The most prestigious international sport- ing event is soon will be kicking off during 7th Week. To prepare everyone for what will be an exciting, samba-filled epic, here is Cherwell’s official preview of the 2014 World Cup. The FIFA World Cup, brainchild of Jules Rimet, started in Uruguay back in 1930 with 13 teams. It has grown a little since then though, with a grand total of 203 teams at- tempting to qualify. The competition will take place across Brazil, from the Amazon, to Rio de Janeiro where the famous EstaÌdio de Maracana will be packed for the final.
On home soil, with a team full of world class talent, and having won the tournament a record 5 times, not to mention thrashing Spain 3-0 to win last year’s Confederations Cup (a kind of warm-up event), it is hard to look past Brazil as favourites. Having said this, the last time they played on home soil at a World Cup, in 1950, they lost the decider to relative minnows Uruguay in front of a record 173,850 spectators.
A win in Brazil would be particularly sweet for continental rivals Argentina, who will be dreaming of replicating Uruguay’s party-ruining antics. They have a team filled with amazing attacking talents (Carlos Tevez – scorer of 31 goals for Juventus this season – did not even make the cut) including (arguably) the world’s best player Lionel Messi. Mirroring compatriot Diego Maradona, and leading Argentina to a World Cup victory would surely give Messi a claim to being the greatest player of all time.
Interestingly, no European team has ever won a World Cup in America. However, with new sports science techniques helping the players to acclimatise to the hot conditions don’t be surprised to see a European side come out on top. Star-studded Germany are well placed to win their first World Cup since 1990 given the recent success of German sides packed with home-grown stars in Europe, whilst Spain are also likely to hang around until the latter stages (it’s easy to forget that they’ve now won their last three major international tournaments).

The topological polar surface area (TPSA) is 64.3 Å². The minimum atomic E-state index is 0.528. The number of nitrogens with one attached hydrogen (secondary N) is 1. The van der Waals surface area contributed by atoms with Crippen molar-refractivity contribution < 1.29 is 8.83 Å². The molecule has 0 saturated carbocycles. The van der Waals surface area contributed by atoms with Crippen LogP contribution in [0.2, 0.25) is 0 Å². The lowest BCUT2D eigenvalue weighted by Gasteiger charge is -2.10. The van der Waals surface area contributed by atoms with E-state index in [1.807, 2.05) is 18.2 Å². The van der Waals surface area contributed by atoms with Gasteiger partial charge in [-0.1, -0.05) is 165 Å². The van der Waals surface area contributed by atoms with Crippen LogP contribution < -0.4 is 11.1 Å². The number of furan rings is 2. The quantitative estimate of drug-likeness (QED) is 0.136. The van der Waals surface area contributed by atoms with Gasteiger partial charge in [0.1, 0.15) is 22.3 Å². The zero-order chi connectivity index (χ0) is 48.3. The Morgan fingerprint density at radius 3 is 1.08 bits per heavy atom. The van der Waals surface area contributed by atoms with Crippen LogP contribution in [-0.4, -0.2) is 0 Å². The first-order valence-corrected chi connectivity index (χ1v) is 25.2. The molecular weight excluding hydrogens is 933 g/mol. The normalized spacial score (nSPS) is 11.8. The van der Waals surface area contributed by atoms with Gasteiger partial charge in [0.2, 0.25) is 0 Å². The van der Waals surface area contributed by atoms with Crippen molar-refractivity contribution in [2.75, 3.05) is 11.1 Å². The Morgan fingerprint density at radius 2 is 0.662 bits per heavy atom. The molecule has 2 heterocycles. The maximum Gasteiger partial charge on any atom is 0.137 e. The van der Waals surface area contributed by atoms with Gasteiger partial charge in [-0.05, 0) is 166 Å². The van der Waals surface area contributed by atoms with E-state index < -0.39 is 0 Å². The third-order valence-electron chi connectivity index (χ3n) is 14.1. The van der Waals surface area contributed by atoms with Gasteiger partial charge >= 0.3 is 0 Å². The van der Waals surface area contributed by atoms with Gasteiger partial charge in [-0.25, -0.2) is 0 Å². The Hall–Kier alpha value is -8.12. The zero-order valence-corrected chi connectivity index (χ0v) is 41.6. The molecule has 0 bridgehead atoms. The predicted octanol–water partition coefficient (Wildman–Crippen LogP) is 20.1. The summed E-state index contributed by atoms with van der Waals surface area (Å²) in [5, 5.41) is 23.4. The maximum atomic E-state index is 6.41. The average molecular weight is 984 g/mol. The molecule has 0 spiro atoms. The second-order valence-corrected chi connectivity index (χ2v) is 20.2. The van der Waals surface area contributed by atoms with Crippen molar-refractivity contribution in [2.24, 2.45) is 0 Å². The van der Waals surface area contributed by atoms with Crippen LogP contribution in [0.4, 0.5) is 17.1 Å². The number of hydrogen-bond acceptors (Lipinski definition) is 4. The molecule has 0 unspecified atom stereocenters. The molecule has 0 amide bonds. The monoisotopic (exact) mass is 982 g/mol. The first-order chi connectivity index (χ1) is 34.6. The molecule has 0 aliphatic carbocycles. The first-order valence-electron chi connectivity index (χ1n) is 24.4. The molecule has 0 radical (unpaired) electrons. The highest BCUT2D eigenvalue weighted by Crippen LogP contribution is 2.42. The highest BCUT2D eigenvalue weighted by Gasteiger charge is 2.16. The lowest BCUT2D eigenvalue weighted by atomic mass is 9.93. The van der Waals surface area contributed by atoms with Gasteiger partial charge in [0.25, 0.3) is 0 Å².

Italy, Holland, and France will always be able to threaten on their day, although none are as consistent as the four favourites. Italy have won the tournament four times but this year’s squad seem to lack the quality of previous teams. The Dutch, under soon-to-be Manchester United manager Louis Van Gaal, have a promising young side, but must overcome the mental block which has seen them fall in the final three times. The French are alternatively sublime and ridiculous on the world stage – having won the title in 1998, and been runners up in 2006, only for both 2002 and 2010 to see them crash out in the group stages in farcial circumstances.
Slightly more exotic sides with an outside chance of victory are Belgium, Uruguay and Portugal. The Belgians have recently developed a team full of young stars including Chelsea’s Eden Hazard and Romelu Lukaku, and are tipped to do well. Uruguay’s scary strikeforce could also leave either the Italians or England in tears, whilst Portugal led by a highly motivated Cristiano Ronaldo will be dangerous.
This may also be the year we see a team from Africa reach the semi-finals. Ghana will be hoping to repeat 2010’s form, but this time a strong Ivory Coast side boasting a Didier Drogba who will be looking for a last hurrah might be a better bet, especially as they’ve avoided a horrible draw.
The only side to have qualified for a World Cup for the first time are Bosnia and Herzegovina. They had a strong qualifying which saw them finish top of their group, their squad includes Premier League stars like Asmir Begovic and Edin Dzeko. There is no reason they can’t trouble a few of the bigger names.
Amongst all of that competition, where do England rank? Well, for once, thanks to the perpetually underwhelming ‘golden generation’, there aren’t great expecttions. In addition, England will have done well to escape from a difficult Group D which includes Italy, Uruguay and Costa Rica. If they do qualify, Spain and Brazil lurk in the same half of the draw, primed and ready to ruin English dreams. However, on a more optimistic note, if a promising crop of youngsters blend well with the experienced heads, a march to the quarter-finals and potentially beyond is not totally unrealistic.